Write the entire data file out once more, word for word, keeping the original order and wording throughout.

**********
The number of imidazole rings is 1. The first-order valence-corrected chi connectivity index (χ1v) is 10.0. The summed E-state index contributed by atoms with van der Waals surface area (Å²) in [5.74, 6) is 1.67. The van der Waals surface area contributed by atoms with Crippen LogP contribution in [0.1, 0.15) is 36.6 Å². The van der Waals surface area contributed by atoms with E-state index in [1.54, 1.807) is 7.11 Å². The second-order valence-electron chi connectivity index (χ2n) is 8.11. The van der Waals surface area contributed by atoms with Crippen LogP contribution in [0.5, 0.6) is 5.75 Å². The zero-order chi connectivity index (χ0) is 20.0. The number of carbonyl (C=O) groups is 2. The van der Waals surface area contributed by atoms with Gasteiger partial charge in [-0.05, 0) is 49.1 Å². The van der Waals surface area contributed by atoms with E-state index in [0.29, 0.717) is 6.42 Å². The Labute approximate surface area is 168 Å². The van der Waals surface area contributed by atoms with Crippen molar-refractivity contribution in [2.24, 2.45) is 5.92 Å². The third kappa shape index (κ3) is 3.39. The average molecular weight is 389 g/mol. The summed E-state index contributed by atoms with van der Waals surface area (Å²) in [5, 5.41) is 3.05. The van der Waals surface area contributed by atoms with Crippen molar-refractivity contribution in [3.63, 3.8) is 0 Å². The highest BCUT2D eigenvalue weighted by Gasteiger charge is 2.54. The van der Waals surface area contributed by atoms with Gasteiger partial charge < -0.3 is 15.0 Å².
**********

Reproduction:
The number of imidazole rings is 1. The first-order valence-corrected chi connectivity index (χ1v) is 10.0. The summed E-state index contributed by atoms with van der Waals surface area (Å²) in [5.74, 6) is 1.67. The van der Waals surface area contributed by atoms with Crippen LogP contribution in [0.1, 0.15) is 36.6 Å². The van der Waals surface area contributed by atoms with E-state index in [1.54, 1.807) is 7.11 Å². The second-order valence-electron chi connectivity index (χ2n) is 8.11. The van der Waals surface area contributed by atoms with Crippen LogP contribution in [0.5, 0.6) is 5.75 Å². The zero-order chi connectivity index (χ0) is 20.0. The number of carbonyl (C=O) groups is 2. The van der Waals surface area contributed by atoms with Gasteiger partial charge in [-0.05, 0) is 49.1 Å². The van der Waals surface area contributed by atoms with E-state index in [0.29, 0.717) is 6.42 Å². The Labute approximate surface area is 168 Å². The van der Waals surface area contributed by atoms with Crippen molar-refractivity contribution in [2.24, 2.45) is 5.92 Å². The third kappa shape index (κ3) is 3.39. The average molecular weight is 389 g/mol. The summed E-state index contributed by atoms with van der Waals surface area (Å²) in [5, 5.41) is 3.05. The van der Waals surface area contributed by atoms with Crippen molar-refractivity contribution in [3.63, 3.8) is 0 Å². The highest BCUT2D eigenvalue weighted by Gasteiger charge is 2.54. The van der Waals surface area contributed by atoms with Gasteiger partial charge < -0.3 is 15.0 Å².